Pediatric Asthma: Treatment

Reviewed by Ronina A. Covar, MD
Asthma management has advanced significantly over the past few years. Research has allowed doctors to gain a better understanding of the role of inflammation in the airways and the cellular mechanisms involved. This has resulted in new approaches to management and new medications.

Depending on the severity of your child’s asthma, medications can be taken on an as-needed basis or regularly to prevent or decrease breathing difficulty. Most children with asthma benefit from preventive treatment, because this reduces the inflammation in the airways and the possibility of chronic obstruction. This gives ongoing protection, even if there are no apparent symptoms. For many children, a combination of medications is prescribed.

Many of the current medications available are inhaled. When your child uses the correct technique, medication is deposited directly into the airways. This generally produces fewer side effects than tablets or syrups. However, with some children, oral administration (tablets or syrup) may also be prescribed.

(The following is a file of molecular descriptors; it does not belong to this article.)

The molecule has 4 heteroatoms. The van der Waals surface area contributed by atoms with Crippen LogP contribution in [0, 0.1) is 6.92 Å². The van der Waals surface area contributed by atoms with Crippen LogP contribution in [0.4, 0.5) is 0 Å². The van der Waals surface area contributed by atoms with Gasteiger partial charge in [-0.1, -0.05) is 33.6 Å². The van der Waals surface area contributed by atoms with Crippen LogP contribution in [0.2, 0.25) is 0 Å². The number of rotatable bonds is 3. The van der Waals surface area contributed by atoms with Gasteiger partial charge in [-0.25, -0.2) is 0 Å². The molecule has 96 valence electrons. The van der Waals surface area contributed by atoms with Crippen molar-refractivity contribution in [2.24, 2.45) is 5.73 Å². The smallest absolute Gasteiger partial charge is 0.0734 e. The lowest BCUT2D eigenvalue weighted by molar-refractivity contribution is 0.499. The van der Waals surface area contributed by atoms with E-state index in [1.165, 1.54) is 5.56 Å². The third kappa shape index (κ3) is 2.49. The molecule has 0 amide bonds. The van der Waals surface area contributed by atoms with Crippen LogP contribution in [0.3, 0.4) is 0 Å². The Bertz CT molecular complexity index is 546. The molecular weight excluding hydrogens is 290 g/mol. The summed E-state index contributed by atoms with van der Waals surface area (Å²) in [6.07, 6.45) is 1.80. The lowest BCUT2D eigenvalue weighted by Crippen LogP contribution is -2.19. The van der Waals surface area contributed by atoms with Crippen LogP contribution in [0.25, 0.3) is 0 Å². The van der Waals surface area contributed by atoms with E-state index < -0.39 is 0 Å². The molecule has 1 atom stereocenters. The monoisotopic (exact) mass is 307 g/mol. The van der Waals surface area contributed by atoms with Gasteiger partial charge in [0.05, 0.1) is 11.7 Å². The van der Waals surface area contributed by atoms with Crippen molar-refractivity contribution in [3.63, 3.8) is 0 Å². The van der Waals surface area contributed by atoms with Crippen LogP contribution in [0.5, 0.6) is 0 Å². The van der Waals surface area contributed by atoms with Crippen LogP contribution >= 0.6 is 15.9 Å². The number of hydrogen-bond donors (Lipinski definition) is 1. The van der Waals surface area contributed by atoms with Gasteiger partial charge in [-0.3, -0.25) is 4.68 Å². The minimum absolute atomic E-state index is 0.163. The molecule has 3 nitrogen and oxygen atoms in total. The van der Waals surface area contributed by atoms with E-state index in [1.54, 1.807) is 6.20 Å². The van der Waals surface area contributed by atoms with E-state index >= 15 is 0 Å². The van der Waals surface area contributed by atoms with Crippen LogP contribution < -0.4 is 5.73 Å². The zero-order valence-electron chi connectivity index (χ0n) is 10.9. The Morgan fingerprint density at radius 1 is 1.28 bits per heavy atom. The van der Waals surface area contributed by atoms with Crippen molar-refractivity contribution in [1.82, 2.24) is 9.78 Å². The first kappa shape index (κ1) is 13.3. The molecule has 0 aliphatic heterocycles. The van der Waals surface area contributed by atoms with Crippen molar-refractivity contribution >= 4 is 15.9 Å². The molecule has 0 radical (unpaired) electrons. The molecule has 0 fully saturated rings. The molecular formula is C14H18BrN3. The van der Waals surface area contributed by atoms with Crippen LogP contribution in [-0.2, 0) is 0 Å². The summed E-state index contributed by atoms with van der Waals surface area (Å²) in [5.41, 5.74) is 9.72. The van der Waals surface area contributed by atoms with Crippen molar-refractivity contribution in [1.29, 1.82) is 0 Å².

The important thing to remember is that there is no one “best” drug regimen for everyone. The medication program must be individualized to your child’s needs. Monitoring your child’s asthma and working with your child’s doctor on an ongoing basis are the best way to ensure that the medication program is appropriate for your child.


Most of the asthma medications fall into two major groups:

  1. Long-term control medications
  2. Quick-relief medications


Long-Term Control Medications

Long-term control medications are used daily to maintain control of asthma and prevent asthma symptoms. Learn more.


Quick-Relief Medications

Quick-relief medications are used to treat asthma symptoms or an asthma episode. Learn more.


Inhaled Medications

For many years, inhaled medications have been an important part of asthma treatment. Inhaled methods deliver medication directly to the airways, which is useful for lung diseases. Learn more.

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